On Saturday, after Papal vespers, the new officials of the Roman people took the oath at the Pope's hands. Yesterday the Altoviti merchants gave the usual banquet to the clerks of the Camera upon the annual change of their offices, which took place as follows:—to Vitelli the Solfa, to Corgna Cesis, to Todi Torrevolfa, to Malvagia the Strade, to Centurione the Grascia, to Gloriero Civita Vecchia, to Serlupi Colli scepoli, to Buonvisi Ripa et Ripetta, to Lanti the Zecca, and to Savello the Carceri.
On Sunday the Pope by his mere blessing miraculously healed a Genoese Jesuit who had been paralysed for 7 years. His Holiness then heard Mass, sung by Cardinal Scipione, in the Cappella del Popolo. On his return he miraculously healed another poor cripple brought to him by the Patriarch Biondo.
The bishopric of Arezzo not yet filled. The Cardinal del Monte, Canobio, vice-legate of Bologna, and Usimbardi. are said to be competitors for it, and the Grand Duke is said to have nominated Cardinal Aldobrandini.
A number of Spanish galleys reported to be near Spezia. The Grand Duke suspicious: he has sent provisions into Siena, and fortifies Caprigliola above Serezana. The Lucchese also are repairing their walls and have levied a special tax.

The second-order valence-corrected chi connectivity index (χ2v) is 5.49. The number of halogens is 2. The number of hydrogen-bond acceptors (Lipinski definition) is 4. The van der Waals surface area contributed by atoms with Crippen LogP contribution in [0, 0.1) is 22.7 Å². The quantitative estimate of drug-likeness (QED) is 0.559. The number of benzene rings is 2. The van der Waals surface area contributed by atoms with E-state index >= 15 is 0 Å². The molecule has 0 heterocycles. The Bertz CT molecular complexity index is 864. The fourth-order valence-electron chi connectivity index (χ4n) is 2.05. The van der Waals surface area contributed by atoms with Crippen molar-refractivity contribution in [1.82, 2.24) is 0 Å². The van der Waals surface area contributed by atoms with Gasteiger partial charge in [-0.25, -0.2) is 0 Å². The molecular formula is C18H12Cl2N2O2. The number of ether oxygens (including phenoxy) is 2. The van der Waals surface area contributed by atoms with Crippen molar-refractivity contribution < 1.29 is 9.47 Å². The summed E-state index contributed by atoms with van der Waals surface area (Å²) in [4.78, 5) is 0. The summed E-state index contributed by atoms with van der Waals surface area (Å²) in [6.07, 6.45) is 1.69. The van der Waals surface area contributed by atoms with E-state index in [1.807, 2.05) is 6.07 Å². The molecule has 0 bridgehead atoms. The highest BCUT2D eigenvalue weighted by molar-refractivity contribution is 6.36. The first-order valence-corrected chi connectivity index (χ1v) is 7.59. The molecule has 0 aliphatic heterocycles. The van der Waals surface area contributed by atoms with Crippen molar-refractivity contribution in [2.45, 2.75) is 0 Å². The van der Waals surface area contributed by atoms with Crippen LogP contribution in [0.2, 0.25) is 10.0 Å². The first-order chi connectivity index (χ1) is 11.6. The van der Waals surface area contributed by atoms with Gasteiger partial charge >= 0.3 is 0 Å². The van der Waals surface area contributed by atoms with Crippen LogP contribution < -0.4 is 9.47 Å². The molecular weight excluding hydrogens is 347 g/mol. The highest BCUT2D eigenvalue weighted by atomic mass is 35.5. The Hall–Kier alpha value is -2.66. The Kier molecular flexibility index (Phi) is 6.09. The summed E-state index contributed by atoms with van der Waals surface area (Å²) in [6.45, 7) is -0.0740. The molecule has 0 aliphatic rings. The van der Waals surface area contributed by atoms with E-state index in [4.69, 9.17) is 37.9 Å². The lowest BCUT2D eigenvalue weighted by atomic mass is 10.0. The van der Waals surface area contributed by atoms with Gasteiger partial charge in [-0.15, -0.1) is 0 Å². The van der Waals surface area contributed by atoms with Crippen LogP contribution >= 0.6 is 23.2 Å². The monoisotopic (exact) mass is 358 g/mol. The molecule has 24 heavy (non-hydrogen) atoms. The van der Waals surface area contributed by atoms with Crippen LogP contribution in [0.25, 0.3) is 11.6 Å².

This evening 100,000 crowns have been put into the Castle from the monte of San Bonaventura, and 50,000 from the dataria.
Monsignor Ruffino leaves for Umbria to settle certain boundary disputes.
|From Antwerp, 27 December, 1588 [N.S.]. The Duke of Parma remains still at Brussels: no sign of warlike preparations for next year.|
The garrison of Berghes again plunders the countryside. A few evenings ago they nearly took the boat which sails regularly between Brussels and this town. The passengers were warned in time and found refuge in a place near at hand. The garrison, with forces from Sangertrudembergh, completely routed an Italian cornet of horse near Tissem.